I won’t go into the advert in any great detail as it deserves to be seen and digested [click here to view], but it purported to introduce the Apple Macintosh to the world on 24 January 1984.  What it actually did was fire the first salvos of the ‘open system’ movement against the traditional mainframe world.  My father, who was an executive in the ‘data processing’ department …Information Technology, or ‘IT’ didn’t exist yet …watched the advert, turned to me, and proceeded to tell me how we would someday watch movies without going to the cinema, watch any movie ever made when and where we wanted to, listen to any piece of music ever recorded when and where we wanted to …and carry the sum total of the world’s library content in our pockets.

Now, my old man was heavy into Star Trek [still is, as am I, and I’ve passed on this geekdom to PL Junior!] and I have to admit that, at the time, I thought he had been watching one too many episodes with JT Kirk and the boys and/or had had one too many G&Ts during the course of the Super Bowl.  I nodded politely and went back to noshing on the nachos and sour cream my mum had made.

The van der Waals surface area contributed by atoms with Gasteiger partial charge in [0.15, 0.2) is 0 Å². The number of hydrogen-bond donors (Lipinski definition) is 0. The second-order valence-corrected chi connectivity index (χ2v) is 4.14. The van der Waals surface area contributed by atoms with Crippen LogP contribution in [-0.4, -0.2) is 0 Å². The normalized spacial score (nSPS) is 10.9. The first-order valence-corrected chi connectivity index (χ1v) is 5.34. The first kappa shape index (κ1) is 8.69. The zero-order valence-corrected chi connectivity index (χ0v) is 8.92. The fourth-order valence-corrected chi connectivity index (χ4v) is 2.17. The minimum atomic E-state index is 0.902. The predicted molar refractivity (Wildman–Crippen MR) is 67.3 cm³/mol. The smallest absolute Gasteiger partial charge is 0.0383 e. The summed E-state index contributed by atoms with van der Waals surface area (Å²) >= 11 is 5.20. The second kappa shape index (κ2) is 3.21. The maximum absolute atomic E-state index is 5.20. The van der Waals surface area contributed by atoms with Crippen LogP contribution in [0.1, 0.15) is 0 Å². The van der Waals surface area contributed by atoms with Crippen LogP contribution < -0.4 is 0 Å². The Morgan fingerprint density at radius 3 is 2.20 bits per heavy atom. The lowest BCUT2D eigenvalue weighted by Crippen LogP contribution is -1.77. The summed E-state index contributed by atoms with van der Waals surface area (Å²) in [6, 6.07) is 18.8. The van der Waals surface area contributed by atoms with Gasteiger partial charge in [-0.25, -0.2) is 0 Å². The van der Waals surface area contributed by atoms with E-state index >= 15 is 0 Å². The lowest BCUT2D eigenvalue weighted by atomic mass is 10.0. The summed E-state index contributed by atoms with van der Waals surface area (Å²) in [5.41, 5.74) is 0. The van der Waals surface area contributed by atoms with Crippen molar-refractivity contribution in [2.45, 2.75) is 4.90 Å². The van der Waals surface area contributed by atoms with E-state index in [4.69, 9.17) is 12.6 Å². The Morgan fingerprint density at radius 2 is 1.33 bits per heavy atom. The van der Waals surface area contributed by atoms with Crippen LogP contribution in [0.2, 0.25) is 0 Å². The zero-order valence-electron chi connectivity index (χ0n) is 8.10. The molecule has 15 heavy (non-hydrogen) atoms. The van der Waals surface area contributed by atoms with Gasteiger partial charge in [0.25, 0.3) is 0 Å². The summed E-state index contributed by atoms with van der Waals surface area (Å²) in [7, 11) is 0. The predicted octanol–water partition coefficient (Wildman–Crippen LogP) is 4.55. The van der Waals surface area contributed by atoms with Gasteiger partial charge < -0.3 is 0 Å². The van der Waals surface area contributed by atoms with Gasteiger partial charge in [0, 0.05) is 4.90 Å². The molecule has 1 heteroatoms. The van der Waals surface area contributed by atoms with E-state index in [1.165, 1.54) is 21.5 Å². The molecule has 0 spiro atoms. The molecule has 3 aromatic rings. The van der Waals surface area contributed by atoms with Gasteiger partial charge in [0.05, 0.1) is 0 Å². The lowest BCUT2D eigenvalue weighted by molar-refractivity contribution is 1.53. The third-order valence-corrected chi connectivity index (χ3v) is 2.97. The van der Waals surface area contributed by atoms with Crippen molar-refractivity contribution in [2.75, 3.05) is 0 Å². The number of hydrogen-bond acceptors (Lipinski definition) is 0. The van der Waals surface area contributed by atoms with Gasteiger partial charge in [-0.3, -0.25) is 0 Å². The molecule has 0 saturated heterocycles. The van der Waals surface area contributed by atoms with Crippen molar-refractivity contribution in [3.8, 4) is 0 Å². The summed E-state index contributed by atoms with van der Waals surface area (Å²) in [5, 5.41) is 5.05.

What has this got to do with Data Storage and Protection?

Far from being doolally, my father was describing things to me in 1984 that we now take for granted.  iPods, You Tube, Spotify, e-ink eReaders …all have become reality and, it is projected that within 15 years we will have personal storage systems capable of holding the contents of all of the world’s libraries in a form factor small enough to fit in your pocket.  Really.  But how did my father predict such things?  Was he a futurist who missed out on the big time?  Sadly, no.  He went to uni with people who would go on to work for DARPA and they would often sit up late into the evening over G&Ts discussing the latest developments in data networking technology.  They could see the practical applications of the internet they were developing, and I would argue that there are many parallels to be found in the success of the internet and the future of data storage.